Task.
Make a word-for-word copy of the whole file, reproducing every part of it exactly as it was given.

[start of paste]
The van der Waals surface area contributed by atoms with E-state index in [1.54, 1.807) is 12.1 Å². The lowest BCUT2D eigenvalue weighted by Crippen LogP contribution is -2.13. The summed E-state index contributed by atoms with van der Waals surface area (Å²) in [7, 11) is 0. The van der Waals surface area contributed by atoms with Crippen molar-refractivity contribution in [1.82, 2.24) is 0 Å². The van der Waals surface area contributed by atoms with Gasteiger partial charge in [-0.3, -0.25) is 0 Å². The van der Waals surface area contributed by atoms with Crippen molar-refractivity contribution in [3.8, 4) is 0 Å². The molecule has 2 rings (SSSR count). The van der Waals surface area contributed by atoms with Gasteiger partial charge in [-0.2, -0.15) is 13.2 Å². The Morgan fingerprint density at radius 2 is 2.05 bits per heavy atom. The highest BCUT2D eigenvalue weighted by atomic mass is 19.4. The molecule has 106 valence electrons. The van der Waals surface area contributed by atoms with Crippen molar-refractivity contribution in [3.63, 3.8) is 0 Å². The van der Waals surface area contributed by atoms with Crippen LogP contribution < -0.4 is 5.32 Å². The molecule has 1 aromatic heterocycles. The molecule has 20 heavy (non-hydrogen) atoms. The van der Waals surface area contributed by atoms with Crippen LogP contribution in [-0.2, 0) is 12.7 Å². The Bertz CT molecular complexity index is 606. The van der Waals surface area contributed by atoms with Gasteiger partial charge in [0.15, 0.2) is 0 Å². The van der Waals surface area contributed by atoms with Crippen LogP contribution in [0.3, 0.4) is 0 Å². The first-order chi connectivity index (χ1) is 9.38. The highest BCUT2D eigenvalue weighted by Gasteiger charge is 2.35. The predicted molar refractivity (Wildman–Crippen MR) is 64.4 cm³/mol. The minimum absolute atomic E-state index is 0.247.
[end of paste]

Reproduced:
The van der Waals surface area contributed by atoms with E-state index in [1.54, 1.807) is 12.1 Å². The lowest BCUT2D eigenvalue weighted by Crippen LogP contribution is -2.13. The summed E-state index contributed by atoms with van der Waals surface area (Å²) in [7, 11) is 0. The van der Waals surface area contributed by atoms with Crippen molar-refractivity contribution in [1.82, 2.24) is 0 Å². The van der Waals surface area contributed by atoms with Gasteiger partial charge in [-0.3, -0.25) is 0 Å². The van der Waals surface area contributed by atoms with Crippen molar-refractivity contribution in [3.8, 4) is 0 Å². The molecule has 2 rings (SSSR count). The van der Waals surface area contributed by atoms with Gasteiger partial charge in [-0.2, -0.15) is 13.2 Å². The Morgan fingerprint density at radius 2 is 2.05 bits per heavy atom. The highest BCUT2D eigenvalue weighted by atomic mass is 19.4. The molecule has 106 valence electrons. The van der Waals surface area contributed by atoms with Crippen molar-refractivity contribution in [3.63, 3.8) is 0 Å². The van der Waals surface area contributed by atoms with Crippen LogP contribution < -0.4 is 5.32 Å². The molecule has 1 aromatic heterocycles. The molecule has 20 heavy (non-hydrogen) atoms. The van der Waals surface area contributed by atoms with Crippen LogP contribution in [-0.2, 0) is 12.7 Å². The Bertz CT molecular complexity index is 606. The van der Waals surface area contributed by atoms with Gasteiger partial charge in [0.15, 0.2) is 0 Å². The van der Waals surface area contributed by atoms with Crippen LogP contribution in [0.3, 0.4) is 0 Å². The first-order chi connectivity index (χ1) is 9.38. The highest BCUT2D eigenvalue weighted by Gasteiger charge is 2.35. The predicted molar refractivity (Wildman–Crippen MR) is 64.4 cm³/mol. The minimum absolute atomic E-state index is 0.247.